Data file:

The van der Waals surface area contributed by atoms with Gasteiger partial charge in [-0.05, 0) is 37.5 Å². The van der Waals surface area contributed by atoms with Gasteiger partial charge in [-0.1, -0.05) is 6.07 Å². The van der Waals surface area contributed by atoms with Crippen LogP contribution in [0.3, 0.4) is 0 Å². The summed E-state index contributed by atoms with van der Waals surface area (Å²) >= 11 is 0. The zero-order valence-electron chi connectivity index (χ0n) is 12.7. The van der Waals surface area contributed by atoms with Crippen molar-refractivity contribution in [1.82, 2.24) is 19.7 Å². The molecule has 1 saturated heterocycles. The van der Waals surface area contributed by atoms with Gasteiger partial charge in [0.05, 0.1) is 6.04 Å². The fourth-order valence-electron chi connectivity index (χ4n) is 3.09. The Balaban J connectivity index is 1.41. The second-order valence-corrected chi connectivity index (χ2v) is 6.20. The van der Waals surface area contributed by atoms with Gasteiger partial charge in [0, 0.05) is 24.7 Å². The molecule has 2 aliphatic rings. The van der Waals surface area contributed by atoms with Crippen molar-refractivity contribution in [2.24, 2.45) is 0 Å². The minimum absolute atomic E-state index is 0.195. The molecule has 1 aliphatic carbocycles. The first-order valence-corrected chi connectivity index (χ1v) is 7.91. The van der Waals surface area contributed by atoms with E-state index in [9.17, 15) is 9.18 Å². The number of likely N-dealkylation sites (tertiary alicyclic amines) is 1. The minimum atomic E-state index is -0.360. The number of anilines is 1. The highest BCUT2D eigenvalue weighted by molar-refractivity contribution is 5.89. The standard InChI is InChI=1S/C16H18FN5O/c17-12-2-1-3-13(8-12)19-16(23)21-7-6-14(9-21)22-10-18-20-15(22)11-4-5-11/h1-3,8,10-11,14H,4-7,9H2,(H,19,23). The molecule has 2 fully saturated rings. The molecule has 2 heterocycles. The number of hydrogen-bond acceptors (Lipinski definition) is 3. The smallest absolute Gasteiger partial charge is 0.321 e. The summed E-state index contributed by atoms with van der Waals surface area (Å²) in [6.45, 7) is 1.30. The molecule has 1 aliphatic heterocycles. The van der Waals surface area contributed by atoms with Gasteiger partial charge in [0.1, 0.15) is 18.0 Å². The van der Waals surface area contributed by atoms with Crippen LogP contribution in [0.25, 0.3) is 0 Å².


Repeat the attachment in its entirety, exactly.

The van der Waals surface area contributed by atoms with Gasteiger partial charge in [-0.05, 0) is 37.5 Å². The van der Waals surface area contributed by atoms with Gasteiger partial charge in [-0.1, -0.05) is 6.07 Å². The van der Waals surface area contributed by atoms with Crippen LogP contribution in [0.3, 0.4) is 0 Å². The summed E-state index contributed by atoms with van der Waals surface area (Å²) >= 11 is 0. The zero-order valence-electron chi connectivity index (χ0n) is 12.7. The van der Waals surface area contributed by atoms with Crippen molar-refractivity contribution in [1.82, 2.24) is 19.7 Å². The molecule has 1 saturated heterocycles. The van der Waals surface area contributed by atoms with Gasteiger partial charge in [0.05, 0.1) is 6.04 Å². The fourth-order valence-electron chi connectivity index (χ4n) is 3.09. The Balaban J connectivity index is 1.41. The second-order valence-corrected chi connectivity index (χ2v) is 6.20. The van der Waals surface area contributed by atoms with Gasteiger partial charge in [0, 0.05) is 24.7 Å². The molecule has 2 aliphatic rings. The van der Waals surface area contributed by atoms with Crippen molar-refractivity contribution in [2.24, 2.45) is 0 Å². The minimum absolute atomic E-state index is 0.195. The molecule has 1 aliphatic carbocycles. The first-order valence-corrected chi connectivity index (χ1v) is 7.91. The van der Waals surface area contributed by atoms with E-state index in [9.17, 15) is 9.18 Å². The number of likely N-dealkylation sites (tertiary alicyclic amines) is 1. The minimum atomic E-state index is -0.360. The number of anilines is 1. The highest BCUT2D eigenvalue weighted by molar-refractivity contribution is 5.89. The standard InChI is InChI=1S/C16H18FN5O/c17-12-2-1-3-13(8-12)19-16(23)21-7-6-14(9-21)22-10-18-20-15(22)11-4-5-11/h1-3,8,10-11,14H,4-7,9H2,(H,19,23). The molecule has 2 fully saturated rings. The molecule has 2 heterocycles. The number of hydrogen-bond acceptors (Lipinski definition) is 3. The smallest absolute Gasteiger partial charge is 0.321 e. The summed E-state index contributed by atoms with van der Waals surface area (Å²) in [6.45, 7) is 1.30. The molecule has 1 aliphatic heterocycles. The van der Waals surface area contributed by atoms with Gasteiger partial charge in [0.1, 0.15) is 18.0 Å². The van der Waals surface area contributed by atoms with Crippen LogP contribution in [0.25, 0.3) is 0 Å².